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POD-01.05: Radical Prostatectomy and Sphincter Damage. What Can We Learn from the Pitfalls?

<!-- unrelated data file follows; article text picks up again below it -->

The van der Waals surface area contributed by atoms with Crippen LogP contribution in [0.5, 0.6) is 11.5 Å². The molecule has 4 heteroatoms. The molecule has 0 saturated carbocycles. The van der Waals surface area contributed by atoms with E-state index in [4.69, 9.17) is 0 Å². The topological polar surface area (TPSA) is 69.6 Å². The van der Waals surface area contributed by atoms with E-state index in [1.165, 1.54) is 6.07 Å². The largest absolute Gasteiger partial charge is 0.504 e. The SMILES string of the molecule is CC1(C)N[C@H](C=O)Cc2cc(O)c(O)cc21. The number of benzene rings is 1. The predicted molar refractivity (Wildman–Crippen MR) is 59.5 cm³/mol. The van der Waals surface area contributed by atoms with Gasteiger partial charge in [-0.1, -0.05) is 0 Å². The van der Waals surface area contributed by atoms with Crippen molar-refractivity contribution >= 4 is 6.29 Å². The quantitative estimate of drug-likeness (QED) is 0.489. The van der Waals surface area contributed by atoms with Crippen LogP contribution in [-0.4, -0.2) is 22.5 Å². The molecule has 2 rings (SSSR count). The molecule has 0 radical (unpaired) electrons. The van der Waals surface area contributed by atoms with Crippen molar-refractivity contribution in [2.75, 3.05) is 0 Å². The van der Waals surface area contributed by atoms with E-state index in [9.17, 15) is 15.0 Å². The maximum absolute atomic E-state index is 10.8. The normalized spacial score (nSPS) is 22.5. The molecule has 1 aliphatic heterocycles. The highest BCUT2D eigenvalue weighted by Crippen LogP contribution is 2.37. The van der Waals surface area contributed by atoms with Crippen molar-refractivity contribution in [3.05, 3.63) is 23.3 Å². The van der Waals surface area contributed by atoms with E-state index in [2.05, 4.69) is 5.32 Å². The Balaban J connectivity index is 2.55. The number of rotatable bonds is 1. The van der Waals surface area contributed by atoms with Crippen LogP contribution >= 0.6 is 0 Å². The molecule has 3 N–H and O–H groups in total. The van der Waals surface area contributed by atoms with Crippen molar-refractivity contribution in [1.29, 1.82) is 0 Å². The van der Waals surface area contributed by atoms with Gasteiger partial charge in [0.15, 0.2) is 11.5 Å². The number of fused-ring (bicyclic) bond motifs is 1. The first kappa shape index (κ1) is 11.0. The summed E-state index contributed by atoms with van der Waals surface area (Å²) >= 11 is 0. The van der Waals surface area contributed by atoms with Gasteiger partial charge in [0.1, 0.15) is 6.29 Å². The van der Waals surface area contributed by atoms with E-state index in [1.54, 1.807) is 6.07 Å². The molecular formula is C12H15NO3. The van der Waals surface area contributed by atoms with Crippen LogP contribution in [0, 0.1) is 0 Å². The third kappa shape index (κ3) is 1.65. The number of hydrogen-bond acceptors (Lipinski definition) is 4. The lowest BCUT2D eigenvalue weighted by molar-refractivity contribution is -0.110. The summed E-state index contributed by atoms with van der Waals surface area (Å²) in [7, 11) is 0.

<h5>Introduction and Objective</h5> Urinary incontinence secondary to a surgical lesion of the external urethral sphincter is a rare complication after RP. Representing the only center in Germany for sphincter repair by tissue engineering patients from 45 different urological clinics in Germany underwent treatment at our institution from 2005 to October 2007. All patients were suffering from urinary incontinence grade III after RP.</P><h5>Materials and Methods</h5> 162 patients with sphincter damage caused by RP were enrolledaccording to the following inclusion criteria: - Stress urinary incontinence grade III - Residual free bladder emptying - Duration of incontinence > 12 months - Refractory incontinence Diagnosis was established by PAD test, urethrocystomanometry and urethrocystoscopy.</P><h5>Results</h5> The mean age of the patients was 70 years (range:56-81). Duration of incontinence was 60 months (range: 12-121). 70% of the patients had been treated by retropubic RP, 22% by laparoscopic RP and 8% by perineal RP previously. All patients had a lesion of the external sphincter, which was documented by endoscopy. In 94/162 (58%), the defect was caused by penetration of the muscle with anastomosis suture. In 127/162 (79%) of the cases there was a direct sphincter lesion in the sense of transsection. In 143/162 (88%) the defect was localized in the lower and in 19/162 (12%) in the upper circumference. An additional relevant concomitant stricture of the anastomosis was seen in 49/162 (30%) Incision of the stricture was realized by urethrotomy following Sachse-technique. The majority of sphincter defects were located close to the dorsal sutures. We recommend the use of special needles (e.g. 27,0 mm 5/8c UR- 6) to avoid sphincter penetration while suturing. Furthermore patients with decreased urinary flow after removal of the catheter are suspicious for penetration of the sphincter. In these patients endoscopic removal of the suture within one month after RP is mandatory.</P><h5>Conclusions</h5> Prevention of sphincter penetration as well as early detection of sphincter penetration may decrease postoperative continence alterations after Radical prostatectomy.</P> http://www.deepdyve.com/assets/images/DeepDyve-Logo-lg.png Urology Elsevier

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